Gov. Mike Pence proclaimed in his first State of the State address this week that his administration will work with the new Democratic state superintendent to cut red tape in the classroom and "let them teach."
Justin Oakley surely got a chuckle out of that line. He's the Martinsville middle school teacher who announced in November 2011 – long before Glenda Ritz entered the race – that he would challenge Superintendent Tony Bennett.
In spite of some sound political experience, state Democratic officials offered him no assistance.
"Good luck, kid," was the state chairman's advice, according to the 35-year-old teacher. Party officials wrote off the school chief's post to concentrate on winning a U.S. Senate seat and the governor's office.
Too bad – if they had paid more attention to the groundswell building among educators, parents and any voter who knows an educator or parent, they might have won both. Oakley bowed out of the race before the Democratic state convention and supported Ritz, who turned out to have her own brilliant grassroots campaign strategy and a message that resounded with Hoosiers across the state. Of course, Democrat John Gregg might have a Statehouse office today if he had tied his campaign to Ritz's and invested some money in exposing Pence's education views as more radical than Bennett's.
But Oakley graciously worked to elect Ritz and also turned his energies to another project – giving teachers a subtle way to exercise their frustration with a "Just Let Me Teach!" wristband and a social networking site that serves as a virtual teachers' lounge. First posted in September, it was drawing 200,000 hits a week by the end of the year and is closing in on 4,000 "likes".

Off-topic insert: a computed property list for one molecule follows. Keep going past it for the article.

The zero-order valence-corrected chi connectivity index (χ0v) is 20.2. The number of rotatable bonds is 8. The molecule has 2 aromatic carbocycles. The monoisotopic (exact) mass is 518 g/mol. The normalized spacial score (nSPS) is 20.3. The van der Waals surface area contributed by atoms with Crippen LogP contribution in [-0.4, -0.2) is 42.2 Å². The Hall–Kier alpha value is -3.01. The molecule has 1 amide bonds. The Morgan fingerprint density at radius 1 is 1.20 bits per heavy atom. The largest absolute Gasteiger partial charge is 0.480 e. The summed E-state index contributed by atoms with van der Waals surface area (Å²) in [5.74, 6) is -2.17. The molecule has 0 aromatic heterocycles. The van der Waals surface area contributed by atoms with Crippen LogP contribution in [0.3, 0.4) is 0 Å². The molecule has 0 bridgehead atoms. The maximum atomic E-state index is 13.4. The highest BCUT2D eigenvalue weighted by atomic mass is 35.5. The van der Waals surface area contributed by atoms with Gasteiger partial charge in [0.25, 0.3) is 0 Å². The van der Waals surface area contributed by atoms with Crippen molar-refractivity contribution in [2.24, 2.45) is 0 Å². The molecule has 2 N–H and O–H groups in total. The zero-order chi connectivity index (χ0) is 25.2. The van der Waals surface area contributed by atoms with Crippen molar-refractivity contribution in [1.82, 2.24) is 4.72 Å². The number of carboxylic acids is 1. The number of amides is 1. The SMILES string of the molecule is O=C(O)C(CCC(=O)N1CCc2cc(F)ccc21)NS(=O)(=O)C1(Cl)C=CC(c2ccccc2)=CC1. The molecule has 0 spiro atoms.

"Sometimes I think my 8th graders know more about how America was meant to be than those in Washington, D.C.," writes a Peru, Ind., teacher in one recent post on the Facebook page, Just Let Me Teach.
"I'm supposed to receive my National Board Certification recognition next week from our governor – the one who refuses to give teachers a fair contract," writes another teacher, from Hawaii.
The wristbands and window decals have drawn sales from nearly every state, with nearly 16,000 wristbands sold. Oakley has personally packed and sent every order. He was inundated with requests after the Washington Post's Valerie Strauss wrote about his efforts at her popular education blog, The Answer Sheet, in October.
Oakley said he's used some proceeds from the sales to support candidates and as donations to Martinsville-area missions, churches and schools. Some of the money is going to a college fund and covering medical debt for his daughter, who was born at Riley Hospital in Indianapolis.
Oakley is president of the local ISTA affiliate, but the effort isn't union-related and neither the NEA nor AFT have shown any interest. He's just happy that he's struck a chord with his fellow teachers.
"I'm awfully proud of this," he said. "We're spreading a message – a positive message – and we continue to grow and get teachers to engage."
Oakley might have missed out on a statewide platform, but he's instead tapped into a growing sense of frustration among teachers across the nation. His simple message is bipartisan and powerful.